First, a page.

A four-eyed turtle monster is beckoned out of its cage by flute music and pretzels.
DIRECTED BY: Lucien Castaing-Taylor, Verena Paravel
FEATURING: Issei Sagawa, Jun Sagawa
PLOT: Confessed cannibal Issei Sagawa monologues to the camera, his face often out of focus, and talks to his caretaker brother, who is revealed to be almost as deranged.
WHY IT WON’T MAKE THE LIST: Caniba would make a list of the most disturbing movies ever made—easily. Its subject is a weirdo par excellence—in fact, he may be the world’s strangest living monster—and the film takes an experimental, offbeat approach to depicting him. Yet everything shown here is tragically real, and the effect goes beyond “weird” into “despairing.”
COMMENTS: Issei Sagawa, an intelligent but shy Japanese man studying French in Paris, killed and ate a female classmate in 1981. He spent five years in a mental institution in France and then was deported to Japan where, due to quirks of the judicial system, he was freed. Since then he has lived a marginalized existence, making a meager living off his infamy. He is now weakened by a stroke and holed up in a dingy apartment, cared for by his brother.
Lucien Castaing-Taylor and Verena Paravel, Harvard-based anthropologist filmmakers, chose to follow up their arthouse hit Leviathan (an uncontroversial documentary about commercial fishermen in the North Atlantic) with this perverted provocation about Sagawa. Most of the movie is out-of-focus shots of the ailing cannibal, closeups of his twisted, trembling hands or his blank face as he delivers halting, unhinged monologues (“I know I’m crazy,” he confesses). When he talks at all, he speaks as if he’s in a trance, gathering the strength to push out each phrase, about five or six words per minute, with long pauses in between. We also meet his caretaker brother Jun, who eventually reveals some shocking fetishes of his own—leading one to wonder whether there is a genetic curse on the Sagawa clan, or whether Jun was driven mad by knowledge of his brother’s crimes. Old black-and-white home movies of the two show what look like happy, normal children. Back in the present, we have a very odd pixilated porn sequence starring Sagawa, inserted without any context, followed by a tour through the manga he drew celebrating his crime. Jun is both fascinated and disturbed by the graphic drawings of the girl’s corpse and his brother’s erection when faced with it. “I can’t stomach this anymore,” he says, but continues turning the pages. Issei, distant as always, seems embarrassed, if anything, reluctant to answer the questions his brother poses. For the final scene, they bring in a prostitute (or groupie?) dressed as a sexy nurse to read the cannibal a bedtime story about zombies, then take the invalid demon out for a wheelchair stroll around the neighborhood. The end.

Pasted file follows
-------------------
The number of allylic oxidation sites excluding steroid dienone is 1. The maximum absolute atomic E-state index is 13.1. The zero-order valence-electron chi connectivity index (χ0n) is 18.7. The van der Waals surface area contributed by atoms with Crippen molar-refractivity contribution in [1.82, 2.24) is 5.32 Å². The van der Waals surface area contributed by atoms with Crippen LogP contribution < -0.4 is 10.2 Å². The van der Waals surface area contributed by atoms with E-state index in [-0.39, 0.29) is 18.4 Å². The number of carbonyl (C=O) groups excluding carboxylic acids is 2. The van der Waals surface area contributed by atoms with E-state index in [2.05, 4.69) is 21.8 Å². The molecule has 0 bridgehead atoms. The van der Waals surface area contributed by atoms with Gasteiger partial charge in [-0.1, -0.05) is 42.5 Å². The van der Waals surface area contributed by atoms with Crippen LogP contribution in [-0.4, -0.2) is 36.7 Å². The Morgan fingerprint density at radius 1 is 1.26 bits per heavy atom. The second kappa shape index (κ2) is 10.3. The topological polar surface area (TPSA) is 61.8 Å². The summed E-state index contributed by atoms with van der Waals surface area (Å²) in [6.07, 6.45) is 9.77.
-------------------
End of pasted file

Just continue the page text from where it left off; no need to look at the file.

I am glad someone documented these two twisted specimens of humanity with minimal editorializing, but the result is no fun whatsoever, and offers no insight to their pathologies, making it a very difficult watch on multiple levels. It’s of interest to sick thrill seekers and serious students of abnormal psychology. You should know this movie exists. God help you if you watch it. There is no guarantee it will get a commercial release. The film seems destined to remain forever underground, where it probably belongs.
WHAT THE CRITICS SAY:
A collector buys a piece of artwork with a love letter attached. The story takes a surreal turn as he boards a train to verify the artwork’s authenticity.
DIRECTED BY: Eric Leiser
FEATURING: Maria Bruun, Chris O’Leary
PLOT: In a dystopian future/present/alternate history, a saintly albino woman has visions while reading the book of Revelation, and tries to convert an atheistic conspiracy theorist/hacktivist who’s being hunted by agents of the New World Order.
WHY IT WON’T MAKE THE LIST: This straight-faced CGI-Revelation cum New World Order paranoia piece, steeped in psychedelic visuals, is a curiosity piece; a worthwhile trip if you want to follow the author’s off-center obsessions for 90 minutes, but it’s not essential weirdness.
COMMENTS: Taken at face value, Apocalypsis is an ecumenical outreach from the end times crowd to the chemtrails crowd, with bad acting and cheap but surprisingly effective acid trip visuals sprinkled throughout. I think that writer/director Eric Leiser is correct in assuming that people who will swallow a main character trying to use organite to shut down “the Grid” are also likely to find the Book of Revelation as credible a source of solid factual information as Infowars.